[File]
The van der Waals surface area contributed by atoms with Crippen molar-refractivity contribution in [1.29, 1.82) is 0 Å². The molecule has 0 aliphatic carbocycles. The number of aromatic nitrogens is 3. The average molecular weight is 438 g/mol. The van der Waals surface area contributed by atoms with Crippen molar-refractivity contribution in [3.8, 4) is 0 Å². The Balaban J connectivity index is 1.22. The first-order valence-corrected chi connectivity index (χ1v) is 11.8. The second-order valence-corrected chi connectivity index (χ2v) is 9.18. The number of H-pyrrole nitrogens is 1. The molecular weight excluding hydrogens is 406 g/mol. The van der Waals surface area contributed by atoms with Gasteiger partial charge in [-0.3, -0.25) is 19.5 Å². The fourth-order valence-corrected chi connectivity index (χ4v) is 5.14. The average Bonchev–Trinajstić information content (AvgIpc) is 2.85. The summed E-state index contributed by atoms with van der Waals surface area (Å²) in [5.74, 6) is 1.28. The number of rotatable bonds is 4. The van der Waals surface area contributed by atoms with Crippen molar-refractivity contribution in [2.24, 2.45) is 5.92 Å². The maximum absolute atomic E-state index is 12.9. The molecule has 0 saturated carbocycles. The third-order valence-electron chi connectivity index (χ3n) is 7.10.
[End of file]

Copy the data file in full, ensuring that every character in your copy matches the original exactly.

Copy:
The van der Waals surface area contributed by atoms with Crippen molar-refractivity contribution in [1.29, 1.82) is 0 Å². The molecule has 0 aliphatic carbocycles. The number of aromatic nitrogens is 3. The average molecular weight is 438 g/mol. The van der Waals surface area contributed by atoms with Crippen molar-refractivity contribution in [3.8, 4) is 0 Å². The Balaban J connectivity index is 1.22. The first-order valence-corrected chi connectivity index (χ1v) is 11.8. The second-order valence-corrected chi connectivity index (χ2v) is 9.18. The number of H-pyrrole nitrogens is 1. The molecular weight excluding hydrogens is 406 g/mol. The van der Waals surface area contributed by atoms with Gasteiger partial charge in [-0.3, -0.25) is 19.5 Å². The fourth-order valence-corrected chi connectivity index (χ4v) is 5.14. The average Bonchev–Trinajstić information content (AvgIpc) is 2.85. The summed E-state index contributed by atoms with van der Waals surface area (Å²) in [5.74, 6) is 1.28. The number of rotatable bonds is 4. The van der Waals surface area contributed by atoms with Crippen molar-refractivity contribution in [2.24, 2.45) is 5.92 Å². The maximum absolute atomic E-state index is 12.9. The molecule has 0 saturated carbocycles. The third-order valence-electron chi connectivity index (χ3n) is 7.10.